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National DNA Data Bank, 20 years and growing

Employees at the National DNA Data Bank have been gathering and organizing DNA evidence, such as blood, cells from the mouth and sometimes hair, for more than 20 years. Credit: Serge Gouin, RCMP


A reliable witness and solid evidence are critical components of police work.

At the National DNA Data Bank (NDDB), 20 years of blood, sweat and hard work have provided investigators with access to more than 500,000 DNA profiles — evidence collected from offenders or crime scenes across Canada — to convict or exonerate suspects.

"DNA is a powerful witness to understand events," says Ron Fourney, director of science and strategic partnerships at the RCMP-run institution. "Storing these profiles has provided law enforcement and justice communities with trusted evidence and allows us to go back in time. I sort of consider it a justice time machine."

Early days

The NDDB came into being on June 30, 2000, when the DNA Identification Act became law.

"Very early on, the police and even the courts were uncertain about it (DNA evidence)," says Fourney. "I recall meeting with a lot of skepticism about the science. Would DNA ever be accepted? Now identifying and collecting genetic material from a crime scene is a common and crucial step in almost any serious police investigation."

Safeguards at the NDDB protect the integrity of the process.

"All the DNA profiles of an offender or from crime scenes are protected," says Geneviève Ménard, DNA training and collections manager at the NDDB, who notes ensuring offender privacy is paramount. "Bar codes and fingerprints are used to track the convicted offender sample at the NDDB and to link names. The NDDB doesn't know the identity of the donor or the nature of the crime scene profile."

Jeff Modler, officer-in-charge of the NDDB, says that the database relies on blood or buccal samples (cells collected from a mouth) and sometimes hair to build DNA profiles from convicted offender samples but that "it has been the hard work of employees at the NDDB that has made all the difference."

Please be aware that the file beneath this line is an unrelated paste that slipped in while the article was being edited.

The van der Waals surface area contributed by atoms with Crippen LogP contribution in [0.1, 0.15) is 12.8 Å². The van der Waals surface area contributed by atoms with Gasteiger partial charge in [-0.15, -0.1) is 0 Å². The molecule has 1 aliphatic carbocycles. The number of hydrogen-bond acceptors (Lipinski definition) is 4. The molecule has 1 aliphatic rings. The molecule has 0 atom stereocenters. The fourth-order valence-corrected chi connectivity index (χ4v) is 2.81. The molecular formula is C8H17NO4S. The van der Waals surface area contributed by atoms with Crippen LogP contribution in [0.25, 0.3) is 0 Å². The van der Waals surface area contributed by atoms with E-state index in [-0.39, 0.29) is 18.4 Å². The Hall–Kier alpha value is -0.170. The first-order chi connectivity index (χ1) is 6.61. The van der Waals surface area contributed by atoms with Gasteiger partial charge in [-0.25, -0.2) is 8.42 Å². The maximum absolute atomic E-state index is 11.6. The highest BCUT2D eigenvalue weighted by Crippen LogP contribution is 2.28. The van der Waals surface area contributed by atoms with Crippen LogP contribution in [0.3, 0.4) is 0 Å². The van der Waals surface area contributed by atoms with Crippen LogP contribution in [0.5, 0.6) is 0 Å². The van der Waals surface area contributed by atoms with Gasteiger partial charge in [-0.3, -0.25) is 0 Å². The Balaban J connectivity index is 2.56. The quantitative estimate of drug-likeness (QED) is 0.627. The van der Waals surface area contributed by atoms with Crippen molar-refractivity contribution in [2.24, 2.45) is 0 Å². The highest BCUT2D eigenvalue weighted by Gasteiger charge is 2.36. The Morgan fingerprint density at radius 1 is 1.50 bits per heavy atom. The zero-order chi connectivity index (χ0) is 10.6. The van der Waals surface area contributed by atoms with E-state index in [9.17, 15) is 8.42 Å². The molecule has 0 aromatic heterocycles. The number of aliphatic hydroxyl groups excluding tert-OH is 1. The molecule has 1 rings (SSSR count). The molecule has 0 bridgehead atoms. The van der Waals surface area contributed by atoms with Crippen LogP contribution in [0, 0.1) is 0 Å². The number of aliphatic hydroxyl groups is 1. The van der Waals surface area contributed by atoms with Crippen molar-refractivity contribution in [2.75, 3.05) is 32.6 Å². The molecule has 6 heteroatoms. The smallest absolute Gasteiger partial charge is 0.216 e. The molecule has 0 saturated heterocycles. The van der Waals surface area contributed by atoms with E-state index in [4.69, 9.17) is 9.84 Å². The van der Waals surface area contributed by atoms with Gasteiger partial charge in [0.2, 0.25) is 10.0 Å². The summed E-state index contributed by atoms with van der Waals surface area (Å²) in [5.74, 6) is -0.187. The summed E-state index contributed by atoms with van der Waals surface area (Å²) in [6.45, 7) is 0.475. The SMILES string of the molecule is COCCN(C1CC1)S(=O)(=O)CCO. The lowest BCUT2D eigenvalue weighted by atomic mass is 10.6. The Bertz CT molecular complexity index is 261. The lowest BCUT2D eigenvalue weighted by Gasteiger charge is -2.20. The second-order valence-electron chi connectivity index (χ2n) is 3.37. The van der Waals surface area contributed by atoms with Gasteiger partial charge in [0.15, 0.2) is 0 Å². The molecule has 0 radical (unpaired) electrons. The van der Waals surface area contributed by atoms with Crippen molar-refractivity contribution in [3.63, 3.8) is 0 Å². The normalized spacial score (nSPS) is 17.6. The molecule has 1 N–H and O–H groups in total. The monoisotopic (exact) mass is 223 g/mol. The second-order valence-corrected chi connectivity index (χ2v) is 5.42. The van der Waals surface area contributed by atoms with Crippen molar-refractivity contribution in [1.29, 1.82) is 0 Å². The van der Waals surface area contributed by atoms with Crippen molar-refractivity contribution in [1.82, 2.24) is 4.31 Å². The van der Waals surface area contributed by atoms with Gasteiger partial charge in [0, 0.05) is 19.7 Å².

Modler adds that the program continues to be relevant and successful thanks to the partnerships with provincial and federal forensic laboratories, and with police investigators, peace officers and the criminal justice community across Canada.

A success story

One example of that co-operation and the NDDB's importance was highlighted in January 2016 after a teenage girl — on her way home from New Year's Eve celebrations — was dragged into a wooded area in Newmarket, Ont., and raped.

"This was a particularly violent crime," says Det. Sgt. Simon James, head of the Special Victims Unit at York Regional Police. "We didn't have a lot to go on and there was a lot of fear in the community."

As a result, the analysis of crime-scene DNA was fast-tracked and processed quickly at Ontario's Centre of Forensic Science (CFS), which provides analysis to police agencies in Ontario.

Jack Laird, the centre's biology section head, says turnaround times for non-urgent cases are typically in the range of 30 to 60 days, depending on the investigative value of the testing.

However, in urgent cases where public safety may be at risk, like the Newmarket assault, the CFS can analyze and return DNA results, including NDDB search results, within as little as 24 hours.

"We got a match and made an arrest a week later," says James. "We had hundreds of tips that we would have looked into, it would have been like chasing a ghost."

The suspect, who eventually pleaded guilty to the Newmarket sexual assault, had his DNA profile in the NDDB following a 2005 assault conviction.

Laird calls the NDDB's work a game changer in Canadian criminal investigations.

"The (NDDB's) creation 20 years ago has had the biggest impact on using the work we do to connect the dots on investigations, identifying remains or missing persons," says Laird.

"Our challenge (in the labs) will always be to do things faster, but the more profiles we get added to the NDDB, the more opportunity we have to get matches and clues to solve more crimes."

NDDB by the numbers

  • Total number of DNA profiles in the Convicted Offender Index: 402,960
  • Total number of DNA profiles in the Crime Scene Index (CSI): 175,596
  • Total number of hits reported: 70,203
  • Average number of hits made daily: 31
  • Oldest crime for which a DNA profile is contained in the CSI: 1964
  • Highest number of hits to a single convicted offender DNA profile: 63
  • Oldest case assisted through a match made by the NDDB: 1976 homicide in British Columbia
  • Number of identical twin DNA profiles: 375
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